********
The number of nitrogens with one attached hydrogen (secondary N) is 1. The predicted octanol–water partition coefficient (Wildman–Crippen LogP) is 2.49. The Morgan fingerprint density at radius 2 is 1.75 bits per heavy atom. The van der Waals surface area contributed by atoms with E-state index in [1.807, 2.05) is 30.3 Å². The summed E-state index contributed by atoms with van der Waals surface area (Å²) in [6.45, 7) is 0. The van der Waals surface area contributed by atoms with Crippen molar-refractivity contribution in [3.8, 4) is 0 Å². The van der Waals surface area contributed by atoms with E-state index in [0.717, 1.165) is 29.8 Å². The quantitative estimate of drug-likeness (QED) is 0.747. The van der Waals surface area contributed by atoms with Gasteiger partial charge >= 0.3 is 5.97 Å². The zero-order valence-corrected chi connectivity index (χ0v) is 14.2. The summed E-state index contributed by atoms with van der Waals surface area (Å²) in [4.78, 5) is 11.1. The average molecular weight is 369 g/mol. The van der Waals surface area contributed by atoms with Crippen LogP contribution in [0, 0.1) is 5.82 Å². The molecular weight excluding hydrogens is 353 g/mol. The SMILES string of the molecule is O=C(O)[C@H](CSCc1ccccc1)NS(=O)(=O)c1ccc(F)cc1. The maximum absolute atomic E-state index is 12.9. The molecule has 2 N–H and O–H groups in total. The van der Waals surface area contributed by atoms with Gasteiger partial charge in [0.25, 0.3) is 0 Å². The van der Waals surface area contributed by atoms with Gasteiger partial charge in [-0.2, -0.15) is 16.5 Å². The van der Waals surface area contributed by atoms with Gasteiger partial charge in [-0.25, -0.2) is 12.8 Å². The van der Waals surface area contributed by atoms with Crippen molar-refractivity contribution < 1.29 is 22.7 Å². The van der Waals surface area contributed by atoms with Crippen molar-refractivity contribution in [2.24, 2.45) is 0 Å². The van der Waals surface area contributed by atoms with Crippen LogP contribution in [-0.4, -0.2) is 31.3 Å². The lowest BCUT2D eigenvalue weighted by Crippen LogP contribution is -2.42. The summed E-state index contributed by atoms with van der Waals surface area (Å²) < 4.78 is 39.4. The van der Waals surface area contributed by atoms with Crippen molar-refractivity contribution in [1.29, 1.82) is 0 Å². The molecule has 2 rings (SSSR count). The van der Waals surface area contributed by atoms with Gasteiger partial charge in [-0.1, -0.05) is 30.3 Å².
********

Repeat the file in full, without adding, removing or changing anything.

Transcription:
The number of nitrogens with one attached hydrogen (secondary N) is 1. The predicted octanol–water partition coefficient (Wildman–Crippen LogP) is 2.49. The Morgan fingerprint density at radius 2 is 1.75 bits per heavy atom. The van der Waals surface area contributed by atoms with E-state index in [1.807, 2.05) is 30.3 Å². The summed E-state index contributed by atoms with van der Waals surface area (Å²) in [6.45, 7) is 0. The van der Waals surface area contributed by atoms with Crippen molar-refractivity contribution in [3.8, 4) is 0 Å². The van der Waals surface area contributed by atoms with E-state index in [0.717, 1.165) is 29.8 Å². The quantitative estimate of drug-likeness (QED) is 0.747. The van der Waals surface area contributed by atoms with Gasteiger partial charge >= 0.3 is 5.97 Å². The zero-order valence-corrected chi connectivity index (χ0v) is 14.2. The summed E-state index contributed by atoms with van der Waals surface area (Å²) in [4.78, 5) is 11.1. The average molecular weight is 369 g/mol. The van der Waals surface area contributed by atoms with Crippen LogP contribution in [0, 0.1) is 5.82 Å². The molecular weight excluding hydrogens is 353 g/mol. The SMILES string of the molecule is O=C(O)[C@H](CSCc1ccccc1)NS(=O)(=O)c1ccc(F)cc1. The maximum absolute atomic E-state index is 12.9. The molecule has 2 N–H and O–H groups in total. The van der Waals surface area contributed by atoms with Gasteiger partial charge in [0.25, 0.3) is 0 Å². The van der Waals surface area contributed by atoms with Gasteiger partial charge in [-0.2, -0.15) is 16.5 Å². The van der Waals surface area contributed by atoms with Gasteiger partial charge in [-0.25, -0.2) is 12.8 Å². The van der Waals surface area contributed by atoms with Crippen molar-refractivity contribution < 1.29 is 22.7 Å². The van der Waals surface area contributed by atoms with Crippen molar-refractivity contribution in [2.24, 2.45) is 0 Å². The van der Waals surface area contributed by atoms with Crippen LogP contribution in [-0.4, -0.2) is 31.3 Å². The lowest BCUT2D eigenvalue weighted by Crippen LogP contribution is -2.42. The summed E-state index contributed by atoms with van der Waals surface area (Å²) < 4.78 is 39.4. The van der Waals surface area contributed by atoms with Crippen molar-refractivity contribution in [1.29, 1.82) is 0 Å². The molecule has 2 rings (SSSR count). The van der Waals surface area contributed by atoms with Gasteiger partial charge in [-0.1, -0.05) is 30.3 Å².